noun, plural bal·co·nies.
Origin of balcony
Examples from the Web for balcony
Orchestra seats cost $100; mezzanine is $75; and balcony, $50.
From a balcony on one side, a few people looked down on us as we entered, waving hello.Fighting Back With Faith: Inside the Yezidis’ Iraqi Temple|Michael Luongo|August 21, 2014|DAILY BEAST
From his balcony overlooking the American embassy hangs a Palestinian flag.
Because Thrones is basically a soap opera, of course a seething Lysa was watching Sansa and Baelish make out from her balcony.Game of Thrones’ Ep. 7 ‘Mockingbird’ Recap: Conscious Coupling (and Uncoupling)|Andrew Romano|May 19, 2014|DAILY BEAST
Why does Don sit out in the cold at the end of the episode—alone on his balcony in his bathrobe?Jon Hamm on the Final Season of ‘Mad Men’ and the Advice He Got From Bryan Cranston and Tina Fey|Andrew Romano|April 14, 2014|DAILY BEAST
Through the groves he could see the balcony of the house, and on it a woman unfolding shining gowns of delicate colors.The Torrent|Vicente Blasco Ibaez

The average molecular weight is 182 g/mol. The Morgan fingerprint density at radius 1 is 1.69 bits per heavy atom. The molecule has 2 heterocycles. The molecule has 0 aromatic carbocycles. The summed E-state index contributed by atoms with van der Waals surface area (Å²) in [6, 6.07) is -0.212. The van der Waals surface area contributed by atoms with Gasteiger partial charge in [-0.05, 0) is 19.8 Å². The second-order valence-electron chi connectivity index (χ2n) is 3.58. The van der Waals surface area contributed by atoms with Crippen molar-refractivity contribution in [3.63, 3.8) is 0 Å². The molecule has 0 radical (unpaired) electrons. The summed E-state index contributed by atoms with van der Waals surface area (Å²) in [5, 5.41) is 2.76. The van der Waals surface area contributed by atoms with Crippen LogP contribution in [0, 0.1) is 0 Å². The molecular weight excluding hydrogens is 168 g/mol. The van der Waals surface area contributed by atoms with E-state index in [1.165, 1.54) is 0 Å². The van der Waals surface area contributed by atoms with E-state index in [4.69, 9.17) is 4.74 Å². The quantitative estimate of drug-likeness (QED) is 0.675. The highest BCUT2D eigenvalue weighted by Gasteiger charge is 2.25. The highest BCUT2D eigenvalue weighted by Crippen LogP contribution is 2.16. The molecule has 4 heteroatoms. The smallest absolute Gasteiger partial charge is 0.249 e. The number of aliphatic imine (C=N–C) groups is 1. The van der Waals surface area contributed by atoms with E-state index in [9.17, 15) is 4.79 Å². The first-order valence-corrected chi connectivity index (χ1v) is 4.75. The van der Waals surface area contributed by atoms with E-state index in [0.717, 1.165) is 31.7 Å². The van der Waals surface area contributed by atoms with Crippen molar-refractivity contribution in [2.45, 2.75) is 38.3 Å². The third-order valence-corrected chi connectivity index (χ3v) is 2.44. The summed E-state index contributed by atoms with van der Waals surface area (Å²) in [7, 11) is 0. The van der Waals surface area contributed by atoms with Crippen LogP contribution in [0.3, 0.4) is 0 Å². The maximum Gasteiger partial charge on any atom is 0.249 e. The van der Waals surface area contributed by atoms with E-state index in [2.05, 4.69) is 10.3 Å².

He had hardly entered it when a woman called to him from a balcony, “Dismount and come into the court!”The Russian Grandmother's Wonder Tales|Louise Seymour Houghton
He felt himself lifted from the balcony and carried swiftly through the air.Jewish Fairy Tales and Legends|Gertrude Landa
The other night, hearing the sound of music, I stepped out on the balcony.Diplomatic Days|Edith O'Shaughnessy
I know that fate chained me to my balcony at Nish, where for nearly a month I have been watching for your arrival.Sylvia & Michael|Compton Mackenzie
British Dictionary definitions for balcony
noun plural -nies
Word Origin for balcony
Word Origin and History for balcony
1610s, from Italian balcone, from balco "scaffold," from a Germanic source (perhaps Langobardic *balko- "beam," cf. Old English balca "beam, ridge;" see balk) + Italian augmentative suffix -one. Till c.1825, regularly accented on the second syllable.